Books to the Sky

Archive for the ‘romance’ Category

I am both a romance reader and a history nerd, so you can imagine the little thrill I felt when I stumbled upon this post on Racy Romance Reviews about Kathleen Winsor, “a romance foremother,” who wrote a book that frankly sounds awesome, if only because the Massachusetts government tried to ban it.

In honor of today being Ms. Winsor’s birthday, a bunch of romance bloggers are posting their 16 favorite romance novels, so I’ve wracked my brain to come up with mine. By which I mean I logged into my Goodreads account and made a list of the romances I gave 4 or 5 stars to. I think it’s a pretty serviceable list.

In no particular order:

Flowers from the Storm by Laura Kinsale (Because obviously.)

Agnes and the Hitman by Jennifer Crusie and Bob Meyer (which is not strictly a romance, but I saw some other bloggers list it)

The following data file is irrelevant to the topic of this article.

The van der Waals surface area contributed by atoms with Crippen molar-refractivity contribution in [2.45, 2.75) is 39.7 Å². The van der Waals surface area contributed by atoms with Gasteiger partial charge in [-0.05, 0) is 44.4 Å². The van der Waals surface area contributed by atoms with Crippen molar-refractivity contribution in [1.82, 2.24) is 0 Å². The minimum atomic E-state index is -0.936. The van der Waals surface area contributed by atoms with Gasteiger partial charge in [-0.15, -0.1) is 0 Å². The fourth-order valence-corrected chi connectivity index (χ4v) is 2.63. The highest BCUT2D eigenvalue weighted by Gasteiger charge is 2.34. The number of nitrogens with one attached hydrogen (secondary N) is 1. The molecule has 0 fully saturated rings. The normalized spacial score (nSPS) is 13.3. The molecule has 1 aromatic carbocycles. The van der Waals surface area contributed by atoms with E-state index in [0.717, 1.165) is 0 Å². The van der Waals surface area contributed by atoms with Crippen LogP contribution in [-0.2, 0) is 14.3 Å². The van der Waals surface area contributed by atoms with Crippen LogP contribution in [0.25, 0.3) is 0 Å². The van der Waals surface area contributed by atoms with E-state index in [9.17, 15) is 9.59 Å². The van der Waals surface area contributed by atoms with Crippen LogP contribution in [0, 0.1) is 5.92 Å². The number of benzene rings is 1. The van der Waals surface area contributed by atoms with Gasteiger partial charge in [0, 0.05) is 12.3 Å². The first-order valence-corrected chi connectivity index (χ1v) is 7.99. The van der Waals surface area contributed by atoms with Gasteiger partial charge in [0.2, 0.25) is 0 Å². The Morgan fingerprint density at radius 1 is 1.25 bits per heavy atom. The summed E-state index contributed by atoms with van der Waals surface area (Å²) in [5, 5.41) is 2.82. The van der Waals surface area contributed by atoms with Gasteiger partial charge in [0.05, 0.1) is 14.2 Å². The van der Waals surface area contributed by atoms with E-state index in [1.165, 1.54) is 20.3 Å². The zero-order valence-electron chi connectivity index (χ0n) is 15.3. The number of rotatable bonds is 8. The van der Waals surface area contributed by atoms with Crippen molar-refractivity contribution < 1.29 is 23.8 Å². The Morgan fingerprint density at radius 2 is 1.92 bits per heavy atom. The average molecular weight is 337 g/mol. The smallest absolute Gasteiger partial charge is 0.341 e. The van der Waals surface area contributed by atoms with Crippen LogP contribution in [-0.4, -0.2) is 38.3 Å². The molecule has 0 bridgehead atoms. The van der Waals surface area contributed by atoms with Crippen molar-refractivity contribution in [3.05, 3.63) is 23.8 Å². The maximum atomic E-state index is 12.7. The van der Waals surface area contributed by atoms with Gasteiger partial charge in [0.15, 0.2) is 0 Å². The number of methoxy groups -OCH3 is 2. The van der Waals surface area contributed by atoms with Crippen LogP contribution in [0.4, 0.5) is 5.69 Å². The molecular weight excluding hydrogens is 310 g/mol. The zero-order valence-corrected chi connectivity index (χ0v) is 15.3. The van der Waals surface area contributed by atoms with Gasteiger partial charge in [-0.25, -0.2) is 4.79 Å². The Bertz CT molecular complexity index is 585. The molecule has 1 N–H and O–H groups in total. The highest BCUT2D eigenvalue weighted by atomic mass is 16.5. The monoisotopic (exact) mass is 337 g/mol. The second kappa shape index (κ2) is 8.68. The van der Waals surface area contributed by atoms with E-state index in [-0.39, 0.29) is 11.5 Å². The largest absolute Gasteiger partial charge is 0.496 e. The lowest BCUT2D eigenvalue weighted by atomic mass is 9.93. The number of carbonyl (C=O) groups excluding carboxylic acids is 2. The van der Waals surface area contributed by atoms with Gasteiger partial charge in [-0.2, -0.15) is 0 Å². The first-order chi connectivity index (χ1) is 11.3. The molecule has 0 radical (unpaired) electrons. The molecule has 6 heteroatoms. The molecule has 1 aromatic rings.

St. Nacho’s by Z.A. Maxfield (One of the heroes is a violinist and the other is deaf. What’s not to like? This was my introduction to a writer whose books I’ve really enjoyed.)

Faking It by Jennifer Crusie (My favorite Crusie. I figured I should pick one.)

Northern Lights by Nora Roberts (My favorite Roberts. It was one of the first of her novels that I read, so I didn’t recognize The Formula yet, but what I think makes this book stand out was the setting. It helps to read a book about Alaska during the summer, but I thought this little town was so well drawn, and all of the members of town seemed like real people.)

Lord of the Scoundrels by Loretta Chase (Oh, I love a historical with a scoundrel hero, and this is probably the best of the bunch, and it’s light-hearted and funny in a way a clever Regency should be.)

Dreaming of You by Ethan Day (The premise is a little hokey and it gets wrapped up too fast, but Day can write a protagonist that pops right off the page.)

Body Guard by Suzanne Brockmann (This is my favorite of her non-Troubleshooters books.)

Breathing Room by Susan Elizabeth Phillips (SEP annoys me sometimes, but I keep going back, and I really liked this one, perhaps because it takes place mostly in Italy, and, again, the setting is really well done.)

Whistling in the Dark by Tamara Allen (A really interesting treatment of a gay couple in Jazz Age New York, and a really sweet romance to boot.)